My divorce took forever… love and lust wait for no one. Life goes on. I met a man. The chemistry was hilarious… we couldn’t keep our eyes off each other… nor our hands!!!
Coffee date… skipped the second one… and the dinner… and the movie… We needed a place, but where??? Mine… stacked with children… 4 of them!!! His place…. 3 of them!!! What we had in mind, called for a weekend. But who had time for amorous activities between lunch boxes, homework, extra murals, essays… oral citations!!!
So… after struggling for two months to plan weekends and days to overlap, we accepted our fate… twice a month!!! The relationship blossomed… physically and emotionally!!! 5 months down the line….twice a month was becoming a joke… ridiculous… stressful!! We needed more time together.
Wednesdays… 4 more days. Sneaking in at night… children asleep…moving like mice…voices of erotic pleasures as quiet as humanly possible. Not a sound… sneaking out an hour before the alarm goes off… no one the wiser.
It worked magnificently. Until… one morning. The OUT-ALARM didn’t go off!!! We woke up as a family… except…. we weren’t one!!! The children horrified by an unfamiliar man in Mummy’s bed!!! Hysterically crying for their Dad… Loverboy scurrying… searching for clothes… for the door…Me… Desperately trying to explain about life… the birds and the bees… a woman’s needs… Dad who moved on long ago… how happy I was… how in love… how good Loverboy will be for the family…. All in vain!!!
An hour later… the dreaded call from my attorney… the news has spread fast… appointment arranged with a psychologist… therapy…. children traumatized… too soon exposed to new boyfriend… too soon exposed to a naked man…. care and contact to be revised if re-occurred….
I was devastated… my attorney advised to accept and comply… awaiting the outcome…. recommendations… To gradually introduce boyfriend to the children… no sleepovers… mainly picnics… daily outings… if not, it may cause permanent emotional harm… primary care to ex-husband became a reality.
I briefly wondered… what about my emotional harm… would my newfound relationship survive this test…Is it even worth wondering… do I even have a choice… No.
Advice from the experts:
Children can react in many ways when a parent gets a new partner. They may find it difficult to adjust, even if you’ve been separated for some time. You need to be prepared for many possible reactions.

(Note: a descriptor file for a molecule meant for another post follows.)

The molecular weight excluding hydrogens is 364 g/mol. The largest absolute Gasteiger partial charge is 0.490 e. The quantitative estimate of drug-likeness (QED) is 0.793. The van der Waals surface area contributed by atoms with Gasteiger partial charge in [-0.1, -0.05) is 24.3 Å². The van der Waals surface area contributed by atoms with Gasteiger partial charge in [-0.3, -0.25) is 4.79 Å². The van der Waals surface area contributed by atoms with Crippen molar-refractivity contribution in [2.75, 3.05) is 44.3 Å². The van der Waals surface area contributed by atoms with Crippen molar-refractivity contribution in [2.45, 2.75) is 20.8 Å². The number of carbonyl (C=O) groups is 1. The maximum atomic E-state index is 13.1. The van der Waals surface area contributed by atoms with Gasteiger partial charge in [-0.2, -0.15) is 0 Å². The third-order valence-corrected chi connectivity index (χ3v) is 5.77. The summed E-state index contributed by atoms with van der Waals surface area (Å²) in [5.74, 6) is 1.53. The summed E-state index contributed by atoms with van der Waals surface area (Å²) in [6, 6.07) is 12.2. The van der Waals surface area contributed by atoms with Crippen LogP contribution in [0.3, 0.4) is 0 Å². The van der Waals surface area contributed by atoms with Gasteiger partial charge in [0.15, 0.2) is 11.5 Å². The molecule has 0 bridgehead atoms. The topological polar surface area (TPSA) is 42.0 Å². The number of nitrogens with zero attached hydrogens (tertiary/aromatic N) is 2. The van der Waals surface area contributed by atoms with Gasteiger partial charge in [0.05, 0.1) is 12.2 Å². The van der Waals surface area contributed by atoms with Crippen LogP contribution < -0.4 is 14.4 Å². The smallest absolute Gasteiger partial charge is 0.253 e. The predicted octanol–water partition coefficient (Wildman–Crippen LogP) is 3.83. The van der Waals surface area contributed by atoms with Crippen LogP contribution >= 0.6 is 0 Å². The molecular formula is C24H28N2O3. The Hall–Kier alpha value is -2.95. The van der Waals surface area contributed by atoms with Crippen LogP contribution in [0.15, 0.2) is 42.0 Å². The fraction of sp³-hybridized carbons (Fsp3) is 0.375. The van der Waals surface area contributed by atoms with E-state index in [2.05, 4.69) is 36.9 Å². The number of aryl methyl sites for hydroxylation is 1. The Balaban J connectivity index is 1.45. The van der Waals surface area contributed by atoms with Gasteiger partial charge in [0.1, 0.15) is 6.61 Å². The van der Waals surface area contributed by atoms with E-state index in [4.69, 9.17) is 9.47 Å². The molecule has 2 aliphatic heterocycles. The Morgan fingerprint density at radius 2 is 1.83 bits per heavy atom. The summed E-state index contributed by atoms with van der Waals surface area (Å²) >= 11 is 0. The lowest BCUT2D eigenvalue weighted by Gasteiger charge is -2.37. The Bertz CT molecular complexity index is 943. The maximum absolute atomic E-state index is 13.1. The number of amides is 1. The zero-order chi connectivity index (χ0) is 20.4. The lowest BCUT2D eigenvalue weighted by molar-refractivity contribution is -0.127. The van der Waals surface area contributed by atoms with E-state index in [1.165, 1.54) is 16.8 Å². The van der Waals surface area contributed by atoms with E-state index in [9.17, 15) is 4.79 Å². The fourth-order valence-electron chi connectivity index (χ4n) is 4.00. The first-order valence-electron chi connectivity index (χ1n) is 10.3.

Introducing a new partner
You can help support your children by thinking carefully about how you introduce your new partner to them. You may find the following tips useful:
1. Don’t rush. This is especially important if your new relationship may have played a role in your separation. Children need time to accept their parents’ relationship is over. If new partners are introduced too soon they may feel a parent is being replaced, no matter how much you tell them otherwise.
2. Be open. Where possible, let them know you’re feeling ready to let someone into your life. This can help prepare them. You may in particular want to consider this if you’ve started dating. Children don’t need all the details but an awareness of your situation can be useful.
3. Be patient. Your children need time to get to know your new partner. Your new partner may also need help with knowing what to expect from your children, especially if they don’t have children of their own.
4. Be reassuring. Your children may struggle to accept a new partner. It’s a big shift for children to accept that they aren’t your sole focus. Let them know they’re still your priority though.
5. Keep talking. Encourage your children to talk to you about their worries, concerns and other feelings on an ongoing basis.
Planning the first meeting with your new partner
Plan how a meeting between your new partner and children may happen. Make choices on the following;
*A neutral location
*Timing – when no one has to rush
*How you’ll introduce each family member
*Some ideas about conversation starters (or activities with young children). focusing on what your children and new partner may have in common
*Possible distractions e.g. having a meal, activities for children, play centres or group activities
*When to speak to your children and new partner separately about expectations of the meeting
Once you’ve got some ideas on the points above you may wish to share these with your new partner and older children to help everyone involved to know what to expect.
(From Relate: The Parent’s Guide to Separation © Copyright DWP 2015)